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Time-resolved single-particle x-ray scattering reveals electron-density as coherent plasmonic-nanoparticle-oscillation source
preprintposted on 2023-06-08, 13:03 authored by D. Hoeing, R. Salzwedel, L. Worbs, Y. Zhuang, A. K. Samanta, J. Lübke, A. Estillore, K. Dlugolecki, C. Passow, B. Erk, N. Ekanayaje, D. Ramm, J. Correa, C. C. Papadooulou, A. T. Noor, F. Schulz, M. Selig, A. Knorr, K. Ayyer, J. Küpper, H. Lange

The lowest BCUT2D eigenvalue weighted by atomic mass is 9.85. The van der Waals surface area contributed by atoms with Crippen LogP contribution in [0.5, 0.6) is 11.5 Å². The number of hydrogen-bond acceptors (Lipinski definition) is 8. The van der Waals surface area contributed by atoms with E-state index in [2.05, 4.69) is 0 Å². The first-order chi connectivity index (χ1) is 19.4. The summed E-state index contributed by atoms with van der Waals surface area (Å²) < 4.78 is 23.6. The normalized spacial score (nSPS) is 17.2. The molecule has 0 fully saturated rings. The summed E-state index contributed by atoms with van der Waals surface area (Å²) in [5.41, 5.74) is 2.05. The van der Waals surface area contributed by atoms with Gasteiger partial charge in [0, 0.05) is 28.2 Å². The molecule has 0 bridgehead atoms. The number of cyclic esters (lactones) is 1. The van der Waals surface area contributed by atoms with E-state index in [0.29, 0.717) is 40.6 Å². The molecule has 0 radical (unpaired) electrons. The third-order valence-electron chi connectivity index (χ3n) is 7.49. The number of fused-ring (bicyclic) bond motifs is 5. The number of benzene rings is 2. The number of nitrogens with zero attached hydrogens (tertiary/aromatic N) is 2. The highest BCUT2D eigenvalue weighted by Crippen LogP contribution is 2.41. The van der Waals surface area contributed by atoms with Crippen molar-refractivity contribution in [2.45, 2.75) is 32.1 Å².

Dynamics of optically-excited plasmonic nanoparticles are presently understood as a series of sequential scattering events, involving thermalization processes after pulsed optical excitation. One important step is the initiation of nanoparticle breathing oscillations. According to established experiments and models, these are caused by the statistical heat transfer from thermalized electrons to the lattice. An additional contribution by hot electron pressure has to be included to account for phase mismatches that arise from the lack of experimental data on the breathing onset. We used optical transient-absorption spectroscopy and time-resolved single-particle x-ray-diffractive imaging to access the excited electron system and lattice. The time-resolved single-particle imaging data provided structural information directly on the onset of the breathing oscillation and confirmed the need for an additional excitation mechanism to thermal expansion, while the observed phase-dependence of the combined structural and optical data contrasted previous studies. Therefore, we developed a new model that reproduces all our experimental observations without using fit parameters. We identified optically-induced electron density gradients as the main driving source.